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  • ICSU defends 'universal and equitable' access to data


A critical balance needs to be achieved between treating scientific data as a commodity for short-term economic return, and ensuring "universal and equitable access" to such data for research and education purposes.

This was one of the key messages delivered on behalf of the world's scientific community to the World Summit on the Information Society (WSIS) in Geneva this week by Jane Lubchenco, the president of the International Council for Science (ICSU).

Addressing the plenary session of the WSIS on Thursday (11 December), Lubchenco emphasised that publicly funded science played a "central role" in the development of the information society.

She pointed out that many of the fundamental technological components of the information society, from electricity to the World Wide Web, were discovered or invented in academic laboratories.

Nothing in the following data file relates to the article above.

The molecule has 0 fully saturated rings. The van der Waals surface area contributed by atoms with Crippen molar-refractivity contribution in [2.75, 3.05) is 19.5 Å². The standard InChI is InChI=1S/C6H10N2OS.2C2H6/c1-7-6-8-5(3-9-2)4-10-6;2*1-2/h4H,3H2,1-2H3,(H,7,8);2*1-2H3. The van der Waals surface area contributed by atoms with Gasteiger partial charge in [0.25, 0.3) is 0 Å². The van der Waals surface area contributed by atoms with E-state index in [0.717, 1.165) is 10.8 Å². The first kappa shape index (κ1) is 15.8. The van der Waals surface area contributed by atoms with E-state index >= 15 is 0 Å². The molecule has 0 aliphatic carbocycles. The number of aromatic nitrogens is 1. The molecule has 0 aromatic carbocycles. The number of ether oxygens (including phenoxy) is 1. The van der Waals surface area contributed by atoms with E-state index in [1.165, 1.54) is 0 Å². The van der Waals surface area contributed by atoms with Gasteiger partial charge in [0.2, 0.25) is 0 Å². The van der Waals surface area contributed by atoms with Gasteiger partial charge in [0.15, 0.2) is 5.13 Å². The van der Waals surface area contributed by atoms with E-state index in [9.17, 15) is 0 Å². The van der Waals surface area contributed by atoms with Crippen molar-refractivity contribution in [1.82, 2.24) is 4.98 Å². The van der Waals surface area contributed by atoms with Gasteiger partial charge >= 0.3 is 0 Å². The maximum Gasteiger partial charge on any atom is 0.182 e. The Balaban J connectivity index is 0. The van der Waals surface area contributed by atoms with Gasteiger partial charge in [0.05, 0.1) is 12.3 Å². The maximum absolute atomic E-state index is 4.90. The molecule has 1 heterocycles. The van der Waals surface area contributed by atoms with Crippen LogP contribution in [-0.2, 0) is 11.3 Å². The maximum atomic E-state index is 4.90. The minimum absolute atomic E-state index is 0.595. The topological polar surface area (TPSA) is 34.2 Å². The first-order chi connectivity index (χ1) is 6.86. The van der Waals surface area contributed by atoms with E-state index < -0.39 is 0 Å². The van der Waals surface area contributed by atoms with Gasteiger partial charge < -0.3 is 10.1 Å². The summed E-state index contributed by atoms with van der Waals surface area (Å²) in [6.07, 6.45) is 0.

"Even more important however, is the role that scientific knowledge plays as a driving force for social and economic development," she said, describing the WSIS as "potentially a very major step" in the process towards a more equitable and sustainable society. 

Access to scientific knowledge requires infrastructure, particularly in universities and research centres, she said. It also requires both human capacity, and "appropriate national and international IPR [intellectual property] policies".

However she avoided any direct reference to pressures for open access that are coming from parts of the scientific community, and had been voiced to the WSIS delegates the previous day (see WSIS hears plea for open access).

Lubchenco said that ICSU was pleased to see that the role of science in the information society was explicitly recognised in the declaration of principles due to be adopted by the summit meeting, which ends today (12 December).

She added that she was also encouraged that the plan of action addresses issues such as the need for information technology infrastructure for universities, and — as ICSU and other scientific bodies had proposed — a specific section on 'e-science'. 

"The challenge now is to turn these words into actions and, in this respect, the international science community is willing to play its part", Lubchenco said.

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